Hugo de Burgh

From Wikipedia, the free encyclopedia
Jump to: navigation, search

Hugo de Burgh (born 10 June 1949) is a British media theorist and academic. de Burgh is Director of the China Media Centre at the University of Westminster, which he set up in January 2005 and is unique in Europe for its focus on studying the world's largest media system. He earlier ran the Centre for Media Research at Goldsmith's College.


de Burgh has extensive experience teaching and writing about the media, especially that of China. His most recent book, China: Friend or Foe? was published in 2006. He has been editor, contributor and author of several books. His expertise ranges through international media and investigative journalism, China's culture industries and policy.


His original focus is the social function of journalism as a reflection of culture. He is usually quoted as saying ""It is often said that journalism is the first rough draft of history; by contrast, investigative journalism provides the first rough draft of legislation..."[1]

His 2003 book 'The Chinese Journalist: mediating information in the world's most populous country' exposed the cognitive dissonance of Chinese media workers unable to realise their own expectations of their work. It also demonstrated that, far from seeing themselves as Westernizing, media workers were looking to past Chinese experience for inspiration and drawing upon their perceptions of Chinese culture as well as upon the tools of expression provided by the internet.

His current focus on the Chinese culture and creative industries derives from his consultancy work with Chinese media companies seeking to introduce creativity and innovation and to adapt to official Chinese culture industry policy. He is one of the few non Chinese to be working in this dynamic sector and we can expect forthcoming writings to reflect this experience.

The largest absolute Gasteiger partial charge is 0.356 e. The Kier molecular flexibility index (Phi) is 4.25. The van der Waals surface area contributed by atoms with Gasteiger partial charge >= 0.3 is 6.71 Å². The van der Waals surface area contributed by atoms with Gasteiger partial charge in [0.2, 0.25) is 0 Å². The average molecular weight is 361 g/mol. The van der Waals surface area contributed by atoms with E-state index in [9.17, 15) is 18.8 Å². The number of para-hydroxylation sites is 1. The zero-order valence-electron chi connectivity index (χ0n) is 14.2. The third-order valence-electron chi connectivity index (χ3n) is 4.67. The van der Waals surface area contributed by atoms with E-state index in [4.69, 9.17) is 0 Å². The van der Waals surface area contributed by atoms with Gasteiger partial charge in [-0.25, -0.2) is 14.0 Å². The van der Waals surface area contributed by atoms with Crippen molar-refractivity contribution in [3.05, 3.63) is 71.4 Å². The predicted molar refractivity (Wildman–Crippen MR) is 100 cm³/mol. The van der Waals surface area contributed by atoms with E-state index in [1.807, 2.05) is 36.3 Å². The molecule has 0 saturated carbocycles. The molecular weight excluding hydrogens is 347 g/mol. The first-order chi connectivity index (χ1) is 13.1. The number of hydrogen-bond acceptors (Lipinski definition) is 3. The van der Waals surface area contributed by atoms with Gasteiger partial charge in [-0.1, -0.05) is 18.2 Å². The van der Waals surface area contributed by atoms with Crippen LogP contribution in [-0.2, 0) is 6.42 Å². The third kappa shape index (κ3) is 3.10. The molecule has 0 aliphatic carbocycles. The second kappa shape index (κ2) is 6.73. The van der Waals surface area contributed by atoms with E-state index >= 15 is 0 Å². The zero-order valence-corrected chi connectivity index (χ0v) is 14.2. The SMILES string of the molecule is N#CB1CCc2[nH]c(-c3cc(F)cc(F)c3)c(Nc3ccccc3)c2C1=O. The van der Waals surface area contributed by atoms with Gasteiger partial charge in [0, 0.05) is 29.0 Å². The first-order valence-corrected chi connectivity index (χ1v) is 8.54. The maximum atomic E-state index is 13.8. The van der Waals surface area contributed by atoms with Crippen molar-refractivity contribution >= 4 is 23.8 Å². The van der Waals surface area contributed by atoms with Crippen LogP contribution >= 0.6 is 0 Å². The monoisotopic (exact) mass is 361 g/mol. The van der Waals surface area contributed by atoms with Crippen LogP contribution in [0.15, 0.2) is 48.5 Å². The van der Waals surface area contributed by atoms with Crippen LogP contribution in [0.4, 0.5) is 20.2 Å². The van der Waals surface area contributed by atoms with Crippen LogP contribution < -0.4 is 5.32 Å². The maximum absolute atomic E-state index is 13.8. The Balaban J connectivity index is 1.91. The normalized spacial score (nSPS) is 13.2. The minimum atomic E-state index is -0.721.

Chinese journalism[edit]

Of special interest is the reappearance of investigative journalism in China since 1992. He said this showed that the supposedly western techniques of investigative journalism apply in contrasting political cultures.[2]

It was a surprise to Western observers to find that the Chinese media (and investigative journalists in particular) are, despite limitations upon them, influencing public life today by introducing new and unconventional ideas, changing terms of reference, forcing the pace of reform, giving voice to concerns and calling attention to issues.[2]


  1. ^ Investigative Journalism: Context and Practice, Hugo de Burgh ed, London and New York: Routledge, 2006
  2. ^ a b Tiger Hunting at Newsprobe, by Hugo de Burgh
  • Investigative Journalism: Context and Practice, Hugo de Burgh ed, London and New York: Routledge, 2000.
  • Tiger Hunting at Newsprobe article by Hugo de Burgh

External links[edit]